Why the Haider debate on anti-nationalism is misplaced!

Ever since the release of the third film in Vishal Bharadwaj’s Shakespeare trilogy “Haider”, there has been a lot of debate about the movie’s ostensible representation of the Indian Army as the villain in the 1990s disturbance in the Kashmir valley. While there has been less dispute about the artistic merit of the film, viewers have been equivocal about the way Haider decides to perceive the then government and the armed forces, which include the Kashmir police and the Indian Army. It is no news now that a lot of people on Twitter had called for boycotting the film for the mere reason that they found the portrayal of the Army disdainful.Continue reading “Why the Haider debate on anti-nationalism is misplaced!”

Haider Movie Review: Love-ed

Sometimes it is so difficult to collect all the thoughts to write a review for a movie. What do I do then? I ask myself. Us Bhakts of Bhardwaj get swept away, most of the times, in blind faith. But the truth is, there is no way you can ignore the reality, as I learnt while I was talking to Sethu. The truth, in all of its probability is, that this Vishal Bhardwaj’s masterpiece…is not aberration free.  There are things in the plot that call for an unwelcome “what a coincidence.” There are things that call for an unwelcome “really?” moment. I mean how do you respond to a thing that’d happen – even in the context of the movie—but won’t because it’s a movie, based on a play — so there are events pending to happen? How do you respond to characters that exist because…well, it’s convenient for the storyteller? And no, I am not talking about Irrfan Khan’s Roohdaar (without trying to spoil anything.) There are coincidences, and character decisions — and yes they can happen, but! — But that jarred. Because it felt like some kind of an easy make-shift solution to drive the movie forward. That makes things look superficial. It takes away the gravity from a scenario otherwise really intense. It hinders seamless involvement.Continue reading “Haider Movie Review: Love-ed”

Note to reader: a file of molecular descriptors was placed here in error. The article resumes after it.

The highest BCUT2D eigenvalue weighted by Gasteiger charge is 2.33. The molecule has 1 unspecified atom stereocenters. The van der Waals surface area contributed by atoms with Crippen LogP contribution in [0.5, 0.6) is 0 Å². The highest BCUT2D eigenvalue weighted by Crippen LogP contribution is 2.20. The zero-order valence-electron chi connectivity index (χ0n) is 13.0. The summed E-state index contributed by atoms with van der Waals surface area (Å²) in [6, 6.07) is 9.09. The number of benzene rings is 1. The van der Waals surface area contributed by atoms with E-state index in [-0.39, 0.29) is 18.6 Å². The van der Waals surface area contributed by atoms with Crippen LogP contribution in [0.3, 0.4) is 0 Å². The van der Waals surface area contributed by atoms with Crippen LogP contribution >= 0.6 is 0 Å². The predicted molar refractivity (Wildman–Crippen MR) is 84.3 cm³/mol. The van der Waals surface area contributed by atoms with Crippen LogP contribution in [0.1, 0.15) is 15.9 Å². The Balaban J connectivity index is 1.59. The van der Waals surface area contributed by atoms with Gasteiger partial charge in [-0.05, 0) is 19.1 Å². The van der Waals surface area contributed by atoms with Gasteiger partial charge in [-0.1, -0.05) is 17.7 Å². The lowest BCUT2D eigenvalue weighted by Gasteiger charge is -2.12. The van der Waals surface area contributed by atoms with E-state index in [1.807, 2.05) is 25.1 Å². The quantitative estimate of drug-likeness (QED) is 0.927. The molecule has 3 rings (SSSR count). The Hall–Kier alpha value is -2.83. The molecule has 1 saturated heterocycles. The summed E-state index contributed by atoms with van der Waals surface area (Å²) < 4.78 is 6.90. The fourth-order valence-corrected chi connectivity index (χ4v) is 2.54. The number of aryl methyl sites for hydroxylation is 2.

Haider (2014) Movie Review: The Return Of The Bard

Language : Hindi | Running Time : 162 Minutes | Director : Vishal Bhardwaj 

Irrfan Khan as Roohdhar, making a special appearance, dressed in white and sporting black goggles, walks onto the screen, mist clearing and I was reminded of a heroine walking into a hero’s life in our movies from the 80s. If not the same, the scene surely brings a similar effect on us. We are left gasping at the majestic beauty of the shot, the exhilarating bass and electric guitars of “Aao Na” announcing his presence. It is right there with some of the best intros I’ve seen in Indian cinema, because it elevates a simple intro into one filled with mystery and a desire to follow the man ourselves. It is something that draws whistles, claps and heightens our frenzy and Vishal Bhardwaj’s “Haider” will ask you the question, “To be or not to be” in every scene it throws at you.Continue reading “Haider (2014) Movie Review: The Return Of The Bard”

Haider: Trailer

Haider Poster 1After adapting William Shakespeare‘s Macbeth into Maqbool and Othello into Omkara , Vishal Bhardwaj is now ready with his third film under his Shakespeare trilogy, Haider which is based on Hamlet. Produced by Vishal and UTV, the film is written by Vishal himself and Basharat Peer. Based in Kashmir the film has an ensemble star cast comprising of Shahid Kapur, Shraddha Kapoor, Tabu, Kay Kay Menon, Irrfan Khan, Aamir Bashir, Kulbhushan Kharbanda, Ashish Vidyarthi etc. Of course the music is by Vishal while the lyrics are by Gulzar. Pankaj Kumar is the DOP and Aarif Sheikh the editor of the film.Continue reading “Haider: Trailer”